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Letter from General Washington


A Letter from General Washington of the 10th instant, was read and filed, and is in the words following, to wit:

"Cambridge, February 10, 1776.

"SIR: Being in the greatest want of arms at this alarming and important crisis, for the Army under my command, and without the most distant prospect or hope of getting more from these Governments than what I already have, I beg leave to solicit the favours of your Committee of Safety in this instance, and earnestly request that they will use their exertions to get and send to me, in the most expeditious manner, all that they can possibly procure. I imagine that there are several belonging to the Colony, and have been informed of many Tones being disarmed, and, therefore, expect that it will be in their power to obtain a considerable supply. Whatever quantity is sent me, I will take on the Continental account, and make payment for, with the expenses incident to their transportation.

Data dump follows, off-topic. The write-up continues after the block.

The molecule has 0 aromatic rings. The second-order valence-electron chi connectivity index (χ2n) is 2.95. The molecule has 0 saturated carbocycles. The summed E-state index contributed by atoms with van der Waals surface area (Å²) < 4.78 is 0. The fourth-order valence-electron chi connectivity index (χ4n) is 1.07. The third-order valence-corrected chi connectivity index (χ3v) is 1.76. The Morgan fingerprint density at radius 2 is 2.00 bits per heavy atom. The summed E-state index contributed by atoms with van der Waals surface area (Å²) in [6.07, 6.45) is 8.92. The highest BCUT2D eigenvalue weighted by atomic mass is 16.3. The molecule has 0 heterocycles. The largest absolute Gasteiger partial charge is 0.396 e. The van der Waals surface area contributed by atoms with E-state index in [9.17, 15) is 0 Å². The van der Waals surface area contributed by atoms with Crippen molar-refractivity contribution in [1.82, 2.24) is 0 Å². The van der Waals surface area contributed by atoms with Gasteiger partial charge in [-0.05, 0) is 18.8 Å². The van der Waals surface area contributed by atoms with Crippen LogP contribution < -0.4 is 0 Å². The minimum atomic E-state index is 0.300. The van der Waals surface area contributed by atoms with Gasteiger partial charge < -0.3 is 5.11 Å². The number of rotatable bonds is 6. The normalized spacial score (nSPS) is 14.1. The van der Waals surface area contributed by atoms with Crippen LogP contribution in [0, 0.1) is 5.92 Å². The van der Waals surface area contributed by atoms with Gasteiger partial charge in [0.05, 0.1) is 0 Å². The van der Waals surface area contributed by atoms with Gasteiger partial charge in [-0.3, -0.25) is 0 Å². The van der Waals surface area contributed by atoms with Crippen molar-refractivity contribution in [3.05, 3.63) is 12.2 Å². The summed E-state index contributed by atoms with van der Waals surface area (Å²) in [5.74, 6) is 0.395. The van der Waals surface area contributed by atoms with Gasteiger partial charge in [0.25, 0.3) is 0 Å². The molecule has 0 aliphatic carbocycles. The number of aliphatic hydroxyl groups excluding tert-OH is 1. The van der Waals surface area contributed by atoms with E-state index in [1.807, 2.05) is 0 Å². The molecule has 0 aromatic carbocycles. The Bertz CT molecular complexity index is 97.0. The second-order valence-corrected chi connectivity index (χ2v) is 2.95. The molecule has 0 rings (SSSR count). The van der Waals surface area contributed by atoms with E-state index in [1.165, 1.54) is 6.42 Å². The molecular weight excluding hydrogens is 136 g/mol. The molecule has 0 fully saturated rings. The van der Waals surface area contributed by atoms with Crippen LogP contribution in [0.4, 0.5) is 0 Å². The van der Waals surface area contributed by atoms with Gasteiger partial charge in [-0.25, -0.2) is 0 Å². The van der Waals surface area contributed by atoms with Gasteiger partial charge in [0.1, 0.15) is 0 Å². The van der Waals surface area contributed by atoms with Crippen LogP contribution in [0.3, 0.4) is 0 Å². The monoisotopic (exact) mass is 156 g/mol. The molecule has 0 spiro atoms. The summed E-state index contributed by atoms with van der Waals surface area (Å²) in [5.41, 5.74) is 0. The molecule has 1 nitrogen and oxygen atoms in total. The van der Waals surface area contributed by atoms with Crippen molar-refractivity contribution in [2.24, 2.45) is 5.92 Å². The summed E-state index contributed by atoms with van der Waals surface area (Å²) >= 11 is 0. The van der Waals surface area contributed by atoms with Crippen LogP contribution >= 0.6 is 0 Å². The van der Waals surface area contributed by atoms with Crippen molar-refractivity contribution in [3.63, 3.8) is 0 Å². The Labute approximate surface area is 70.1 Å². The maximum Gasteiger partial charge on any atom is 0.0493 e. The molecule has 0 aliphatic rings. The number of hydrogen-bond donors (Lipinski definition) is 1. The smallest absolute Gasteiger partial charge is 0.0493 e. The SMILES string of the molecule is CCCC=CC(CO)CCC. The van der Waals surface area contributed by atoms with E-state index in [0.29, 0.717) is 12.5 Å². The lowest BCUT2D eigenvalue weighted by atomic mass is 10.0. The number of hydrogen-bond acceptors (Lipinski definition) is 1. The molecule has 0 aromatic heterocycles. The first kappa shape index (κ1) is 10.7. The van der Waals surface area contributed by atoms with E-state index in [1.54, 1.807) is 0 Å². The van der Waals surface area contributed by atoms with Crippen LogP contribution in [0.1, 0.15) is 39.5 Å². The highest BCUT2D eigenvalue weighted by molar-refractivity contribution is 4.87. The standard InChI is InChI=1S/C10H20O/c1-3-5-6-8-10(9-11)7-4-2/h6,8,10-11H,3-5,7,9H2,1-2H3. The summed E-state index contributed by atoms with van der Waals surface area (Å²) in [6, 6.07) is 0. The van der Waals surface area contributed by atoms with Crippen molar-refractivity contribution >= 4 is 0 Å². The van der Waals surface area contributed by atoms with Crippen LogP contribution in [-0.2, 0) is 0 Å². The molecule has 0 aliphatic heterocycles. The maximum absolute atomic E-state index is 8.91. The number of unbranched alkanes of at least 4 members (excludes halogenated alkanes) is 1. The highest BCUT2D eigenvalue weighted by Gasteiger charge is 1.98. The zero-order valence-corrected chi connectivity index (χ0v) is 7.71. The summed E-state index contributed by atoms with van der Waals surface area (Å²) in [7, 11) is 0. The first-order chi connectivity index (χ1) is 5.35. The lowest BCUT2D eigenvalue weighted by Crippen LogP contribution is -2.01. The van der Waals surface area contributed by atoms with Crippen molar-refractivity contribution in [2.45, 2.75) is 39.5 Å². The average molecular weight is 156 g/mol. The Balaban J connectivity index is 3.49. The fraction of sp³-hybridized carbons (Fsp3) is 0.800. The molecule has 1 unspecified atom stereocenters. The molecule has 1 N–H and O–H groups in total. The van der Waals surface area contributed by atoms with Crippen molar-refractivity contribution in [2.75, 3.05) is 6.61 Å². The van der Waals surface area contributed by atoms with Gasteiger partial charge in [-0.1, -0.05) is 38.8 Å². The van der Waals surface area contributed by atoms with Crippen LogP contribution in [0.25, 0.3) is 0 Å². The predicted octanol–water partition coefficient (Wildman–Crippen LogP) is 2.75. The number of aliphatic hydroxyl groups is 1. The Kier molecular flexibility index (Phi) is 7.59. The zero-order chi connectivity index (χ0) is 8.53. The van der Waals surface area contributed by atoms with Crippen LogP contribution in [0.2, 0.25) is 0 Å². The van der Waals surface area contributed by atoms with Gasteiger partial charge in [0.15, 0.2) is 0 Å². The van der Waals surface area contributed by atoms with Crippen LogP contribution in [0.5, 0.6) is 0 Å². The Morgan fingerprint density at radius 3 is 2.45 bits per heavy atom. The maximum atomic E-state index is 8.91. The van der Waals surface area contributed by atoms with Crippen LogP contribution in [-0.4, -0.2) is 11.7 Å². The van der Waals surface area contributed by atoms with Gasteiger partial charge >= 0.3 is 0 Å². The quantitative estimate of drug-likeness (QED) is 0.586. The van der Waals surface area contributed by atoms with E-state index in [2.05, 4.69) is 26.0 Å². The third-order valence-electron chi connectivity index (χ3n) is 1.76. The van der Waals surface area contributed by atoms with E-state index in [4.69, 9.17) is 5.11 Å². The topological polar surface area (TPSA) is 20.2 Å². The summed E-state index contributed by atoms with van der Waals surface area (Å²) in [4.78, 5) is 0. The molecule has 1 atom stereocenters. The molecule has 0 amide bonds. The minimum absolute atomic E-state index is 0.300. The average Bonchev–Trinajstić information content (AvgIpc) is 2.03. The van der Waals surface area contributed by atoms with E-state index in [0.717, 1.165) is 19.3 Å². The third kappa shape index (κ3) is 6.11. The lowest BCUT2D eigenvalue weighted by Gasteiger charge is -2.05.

"This application being founded in necessity, and arising from the exigency of our affairs, I make no doubt will, meet your most ready and early attention, and that nothing will be wanting on your part to give me the most speedy relief.

"I am, sir, your most humble servant,


To Pierre Van Cortlandt, Esquire.

"P˙ S˙ I wish to have only such arms as are good and serviceable, and shall be glad to have bayonets with them.